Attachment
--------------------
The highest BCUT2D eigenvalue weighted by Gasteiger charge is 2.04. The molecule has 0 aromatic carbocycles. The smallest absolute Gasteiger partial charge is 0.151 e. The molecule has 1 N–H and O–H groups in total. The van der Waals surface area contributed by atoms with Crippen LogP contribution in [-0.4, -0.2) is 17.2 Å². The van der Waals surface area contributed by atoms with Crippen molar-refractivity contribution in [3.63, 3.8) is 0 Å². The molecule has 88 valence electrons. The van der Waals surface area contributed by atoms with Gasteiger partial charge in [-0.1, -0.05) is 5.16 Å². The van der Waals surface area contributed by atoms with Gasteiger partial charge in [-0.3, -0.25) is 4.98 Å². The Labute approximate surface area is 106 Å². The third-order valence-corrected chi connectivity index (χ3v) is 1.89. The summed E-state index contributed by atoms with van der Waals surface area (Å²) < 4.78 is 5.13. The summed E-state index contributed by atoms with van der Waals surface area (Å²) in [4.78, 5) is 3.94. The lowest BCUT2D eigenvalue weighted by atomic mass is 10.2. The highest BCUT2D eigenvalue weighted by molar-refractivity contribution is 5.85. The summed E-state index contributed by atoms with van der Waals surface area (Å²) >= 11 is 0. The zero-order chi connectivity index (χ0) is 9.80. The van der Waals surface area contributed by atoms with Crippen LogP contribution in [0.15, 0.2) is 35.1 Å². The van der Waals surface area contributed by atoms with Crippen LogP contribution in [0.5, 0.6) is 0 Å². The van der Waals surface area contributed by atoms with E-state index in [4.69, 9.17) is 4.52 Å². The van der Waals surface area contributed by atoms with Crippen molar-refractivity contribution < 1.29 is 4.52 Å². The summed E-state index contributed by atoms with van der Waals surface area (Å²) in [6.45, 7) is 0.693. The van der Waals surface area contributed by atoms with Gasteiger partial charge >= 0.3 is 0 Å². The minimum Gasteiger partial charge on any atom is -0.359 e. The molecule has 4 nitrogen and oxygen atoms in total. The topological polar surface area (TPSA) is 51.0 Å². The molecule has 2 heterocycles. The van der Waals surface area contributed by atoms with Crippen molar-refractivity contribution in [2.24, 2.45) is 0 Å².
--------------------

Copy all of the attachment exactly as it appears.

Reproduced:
The highest BCUT2D eigenvalue weighted by Gasteiger charge is 2.04. The molecule has 0 aromatic carbocycles. The smallest absolute Gasteiger partial charge is 0.151 e. The molecule has 1 N–H and O–H groups in total. The van der Waals surface area contributed by atoms with Crippen LogP contribution in [-0.4, -0.2) is 17.2 Å². The van der Waals surface area contributed by atoms with Crippen molar-refractivity contribution in [3.63, 3.8) is 0 Å². The molecule has 88 valence electrons. The van der Waals surface area contributed by atoms with Gasteiger partial charge in [-0.1, -0.05) is 5.16 Å². The van der Waals surface area contributed by atoms with Gasteiger partial charge in [-0.3, -0.25) is 4.98 Å². The Labute approximate surface area is 106 Å². The third-order valence-corrected chi connectivity index (χ3v) is 1.89. The summed E-state index contributed by atoms with van der Waals surface area (Å²) < 4.78 is 5.13. The summed E-state index contributed by atoms with van der Waals surface area (Å²) in [4.78, 5) is 3.94. The lowest BCUT2D eigenvalue weighted by atomic mass is 10.2. The highest BCUT2D eigenvalue weighted by molar-refractivity contribution is 5.85. The summed E-state index contributed by atoms with van der Waals surface area (Å²) >= 11 is 0. The zero-order chi connectivity index (χ0) is 9.80. The van der Waals surface area contributed by atoms with Crippen LogP contribution in [0.15, 0.2) is 35.1 Å². The van der Waals surface area contributed by atoms with Crippen LogP contribution in [0.5, 0.6) is 0 Å². The van der Waals surface area contributed by atoms with E-state index in [4.69, 9.17) is 4.52 Å². The van der Waals surface area contributed by atoms with Crippen molar-refractivity contribution < 1.29 is 4.52 Å². The summed E-state index contributed by atoms with van der Waals surface area (Å²) in [6.45, 7) is 0.693. The van der Waals surface area contributed by atoms with Gasteiger partial charge >= 0.3 is 0 Å². The minimum Gasteiger partial charge on any atom is -0.359 e. The molecule has 4 nitrogen and oxygen atoms in total. The topological polar surface area (TPSA) is 51.0 Å². The molecule has 2 heterocycles. The van der Waals surface area contributed by atoms with Crippen molar-refractivity contribution in [2.24, 2.45) is 0 Å².